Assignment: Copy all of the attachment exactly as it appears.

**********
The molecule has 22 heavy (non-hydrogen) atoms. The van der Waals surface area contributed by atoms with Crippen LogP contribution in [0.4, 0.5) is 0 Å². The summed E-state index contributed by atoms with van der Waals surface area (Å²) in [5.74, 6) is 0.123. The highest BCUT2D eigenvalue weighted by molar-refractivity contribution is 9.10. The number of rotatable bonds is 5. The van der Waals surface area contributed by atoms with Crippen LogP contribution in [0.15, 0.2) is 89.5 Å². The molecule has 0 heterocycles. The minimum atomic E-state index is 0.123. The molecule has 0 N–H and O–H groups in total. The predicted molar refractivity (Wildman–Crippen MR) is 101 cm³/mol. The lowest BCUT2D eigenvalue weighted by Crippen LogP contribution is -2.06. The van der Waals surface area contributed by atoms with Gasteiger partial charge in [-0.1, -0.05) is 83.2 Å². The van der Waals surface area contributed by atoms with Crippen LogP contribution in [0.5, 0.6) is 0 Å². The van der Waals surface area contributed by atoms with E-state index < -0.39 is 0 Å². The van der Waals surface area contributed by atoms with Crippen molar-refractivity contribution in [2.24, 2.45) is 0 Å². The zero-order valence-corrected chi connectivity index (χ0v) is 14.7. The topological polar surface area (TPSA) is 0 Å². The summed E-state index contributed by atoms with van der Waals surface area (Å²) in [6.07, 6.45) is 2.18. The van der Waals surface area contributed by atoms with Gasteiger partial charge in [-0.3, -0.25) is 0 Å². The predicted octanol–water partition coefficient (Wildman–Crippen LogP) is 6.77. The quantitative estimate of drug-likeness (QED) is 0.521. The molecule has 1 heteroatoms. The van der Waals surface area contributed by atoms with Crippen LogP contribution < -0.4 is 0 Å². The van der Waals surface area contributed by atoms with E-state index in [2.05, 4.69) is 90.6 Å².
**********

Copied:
The molecule has 22 heavy (non-hydrogen) atoms. The van der Waals surface area contributed by atoms with Crippen LogP contribution in [0.4, 0.5) is 0 Å². The summed E-state index contributed by atoms with van der Waals surface area (Å²) in [5.74, 6) is 0.123. The highest BCUT2D eigenvalue weighted by molar-refractivity contribution is 9.10. The number of rotatable bonds is 5. The van der Waals surface area contributed by atoms with Crippen LogP contribution in [0.15, 0.2) is 89.5 Å². The molecule has 0 heterocycles. The minimum atomic E-state index is 0.123. The molecule has 0 N–H and O–H groups in total. The predicted molar refractivity (Wildman–Crippen MR) is 101 cm³/mol. The lowest BCUT2D eigenvalue weighted by Crippen LogP contribution is -2.06. The van der Waals surface area contributed by atoms with Gasteiger partial charge in [-0.1, -0.05) is 83.2 Å². The van der Waals surface area contributed by atoms with Crippen LogP contribution in [0.5, 0.6) is 0 Å². The van der Waals surface area contributed by atoms with E-state index < -0.39 is 0 Å². The van der Waals surface area contributed by atoms with Crippen molar-refractivity contribution in [2.24, 2.45) is 0 Å². The zero-order valence-corrected chi connectivity index (χ0v) is 14.7. The topological polar surface area (TPSA) is 0 Å². The summed E-state index contributed by atoms with van der Waals surface area (Å²) in [6.07, 6.45) is 2.18. The van der Waals surface area contributed by atoms with Gasteiger partial charge in [-0.3, -0.25) is 0 Å². The predicted octanol–water partition coefficient (Wildman–Crippen LogP) is 6.77. The quantitative estimate of drug-likeness (QED) is 0.521. The molecule has 1 heteroatoms. The van der Waals surface area contributed by atoms with Crippen LogP contribution < -0.4 is 0 Å². The van der Waals surface area contributed by atoms with E-state index in [2.05, 4.69) is 90.6 Å².